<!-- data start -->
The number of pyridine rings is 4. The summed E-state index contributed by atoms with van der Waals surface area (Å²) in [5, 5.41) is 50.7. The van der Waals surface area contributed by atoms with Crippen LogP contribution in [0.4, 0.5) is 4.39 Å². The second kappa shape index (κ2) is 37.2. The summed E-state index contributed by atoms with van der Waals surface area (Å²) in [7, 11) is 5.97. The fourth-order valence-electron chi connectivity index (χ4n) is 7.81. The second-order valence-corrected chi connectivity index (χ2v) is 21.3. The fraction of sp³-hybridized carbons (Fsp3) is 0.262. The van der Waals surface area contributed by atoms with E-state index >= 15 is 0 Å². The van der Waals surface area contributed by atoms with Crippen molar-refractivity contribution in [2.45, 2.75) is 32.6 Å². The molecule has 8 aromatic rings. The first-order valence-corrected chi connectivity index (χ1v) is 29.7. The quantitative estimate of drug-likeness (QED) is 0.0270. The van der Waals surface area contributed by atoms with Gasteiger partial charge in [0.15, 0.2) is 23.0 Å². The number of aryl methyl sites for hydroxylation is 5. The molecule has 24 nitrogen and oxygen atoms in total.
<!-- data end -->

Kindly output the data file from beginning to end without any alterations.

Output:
The number of pyridine rings is 4. The summed E-state index contributed by atoms with van der Waals surface area (Å²) in [5, 5.41) is 50.7. The van der Waals surface area contributed by atoms with Crippen LogP contribution in [0.4, 0.5) is 4.39 Å². The second kappa shape index (κ2) is 37.2. The summed E-state index contributed by atoms with van der Waals surface area (Å²) in [7, 11) is 5.97. The fourth-order valence-electron chi connectivity index (χ4n) is 7.81. The second-order valence-corrected chi connectivity index (χ2v) is 21.3. The fraction of sp³-hybridized carbons (Fsp3) is 0.262. The van der Waals surface area contributed by atoms with E-state index >= 15 is 0 Å². The van der Waals surface area contributed by atoms with Crippen molar-refractivity contribution in [2.45, 2.75) is 32.6 Å². The molecule has 8 aromatic rings. The first-order valence-corrected chi connectivity index (χ1v) is 29.7. The quantitative estimate of drug-likeness (QED) is 0.0270. The van der Waals surface area contributed by atoms with Gasteiger partial charge in [0.15, 0.2) is 23.0 Å². The number of aryl methyl sites for hydroxylation is 5. The molecule has 24 nitrogen and oxygen atoms in total.